The following blog makes reference to a recent study published on June 15, 2017 by the Environmental Defense Fund (EDF) entitled: “Lead in Food: A Hidden Health Threat”. The original study can be found at: https://www.edf.org/health/lead-food-hidden-health-threat
Roughly 20% of baby food samples were found to contain lead, more than other foods, according to a new report (see citation above). Fruit juices were a major culprit, with lead in 89% of grape juice, 67% of mixed fruit juice, 55% of apple juice and 45% of pear juice samples. Researchers found lead in baby versions of apple and grape juices more often than regular versions. Among other baby food types, root vegetables had lead in 65% of samples and baby food carrots had lead more often than regular carrots. Lead also was found in 47% of crackers and cookies, 29% of fruits including juices and 4% of cereals. American Academy of Pediatrics nutrition experts recommend children eat a variety of fruits and vegetables to minimize risks from a single food. They also should adhere to recommended serving sizes. The Academy recently released new limits on fruit juice consumption that say children under 1 year should not drink juice and older children’s intake should be minimal.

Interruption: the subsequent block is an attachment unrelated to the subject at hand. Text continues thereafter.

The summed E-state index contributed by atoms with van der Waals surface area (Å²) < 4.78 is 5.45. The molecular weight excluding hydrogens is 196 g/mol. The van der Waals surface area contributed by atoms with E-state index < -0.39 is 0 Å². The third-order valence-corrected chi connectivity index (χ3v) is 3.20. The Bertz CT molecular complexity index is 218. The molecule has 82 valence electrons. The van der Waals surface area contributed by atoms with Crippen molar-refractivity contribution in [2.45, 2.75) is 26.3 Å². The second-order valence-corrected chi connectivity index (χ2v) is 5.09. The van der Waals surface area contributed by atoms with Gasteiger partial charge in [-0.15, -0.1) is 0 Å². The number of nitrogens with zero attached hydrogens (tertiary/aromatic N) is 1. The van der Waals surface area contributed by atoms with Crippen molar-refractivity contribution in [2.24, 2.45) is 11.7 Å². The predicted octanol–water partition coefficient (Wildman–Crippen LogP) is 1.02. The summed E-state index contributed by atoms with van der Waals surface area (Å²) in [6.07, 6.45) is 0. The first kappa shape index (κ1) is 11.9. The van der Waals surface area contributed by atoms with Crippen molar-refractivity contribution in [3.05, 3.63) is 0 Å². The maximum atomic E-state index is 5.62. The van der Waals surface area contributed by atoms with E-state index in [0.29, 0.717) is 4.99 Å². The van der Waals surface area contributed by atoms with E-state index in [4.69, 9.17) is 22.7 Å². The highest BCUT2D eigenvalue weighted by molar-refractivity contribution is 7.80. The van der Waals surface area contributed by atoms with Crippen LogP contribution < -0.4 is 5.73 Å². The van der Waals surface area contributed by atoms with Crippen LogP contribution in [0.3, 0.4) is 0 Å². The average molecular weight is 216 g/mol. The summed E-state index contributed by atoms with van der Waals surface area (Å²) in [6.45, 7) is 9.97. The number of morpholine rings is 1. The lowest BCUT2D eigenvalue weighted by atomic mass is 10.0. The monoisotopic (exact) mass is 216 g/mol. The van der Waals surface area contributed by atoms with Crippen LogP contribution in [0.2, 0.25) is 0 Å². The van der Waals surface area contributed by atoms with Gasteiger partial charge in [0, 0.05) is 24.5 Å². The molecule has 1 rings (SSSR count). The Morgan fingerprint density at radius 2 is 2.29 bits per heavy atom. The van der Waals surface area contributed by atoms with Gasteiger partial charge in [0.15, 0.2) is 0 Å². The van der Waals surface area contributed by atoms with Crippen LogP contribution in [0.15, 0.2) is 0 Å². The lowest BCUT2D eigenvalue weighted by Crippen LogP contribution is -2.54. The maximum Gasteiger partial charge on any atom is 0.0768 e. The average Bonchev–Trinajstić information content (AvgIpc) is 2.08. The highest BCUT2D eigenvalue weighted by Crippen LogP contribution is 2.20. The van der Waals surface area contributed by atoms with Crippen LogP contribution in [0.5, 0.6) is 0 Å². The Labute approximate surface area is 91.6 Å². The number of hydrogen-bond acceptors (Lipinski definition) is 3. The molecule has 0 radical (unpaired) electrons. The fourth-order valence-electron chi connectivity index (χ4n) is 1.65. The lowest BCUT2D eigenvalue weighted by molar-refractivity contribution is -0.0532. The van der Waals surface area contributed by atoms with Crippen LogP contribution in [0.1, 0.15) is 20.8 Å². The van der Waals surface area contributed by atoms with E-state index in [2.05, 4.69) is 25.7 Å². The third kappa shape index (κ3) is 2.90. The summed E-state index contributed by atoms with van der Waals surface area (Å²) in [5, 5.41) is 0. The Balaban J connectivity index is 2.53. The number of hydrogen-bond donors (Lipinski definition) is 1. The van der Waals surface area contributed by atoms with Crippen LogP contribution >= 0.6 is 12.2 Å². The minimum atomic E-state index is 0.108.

The key findings of the study:
EDF‘s analysis of 11 years of FDA data found:
- Lead was detected in 20% of baby food samples compared to 14% for other foods.
- Eight types of baby foods had detectable lead in more than 40% of samples.
- Baby food versions of apple and grape juices and carrots had more samples with detectable lead than the regular versions.
EDF also found that more than 1 million children consume more lead than FDA’s limit. The study claims that eliminating lead in food would save society more than $27 billion annually in total lifetime earnings from saved IQ points.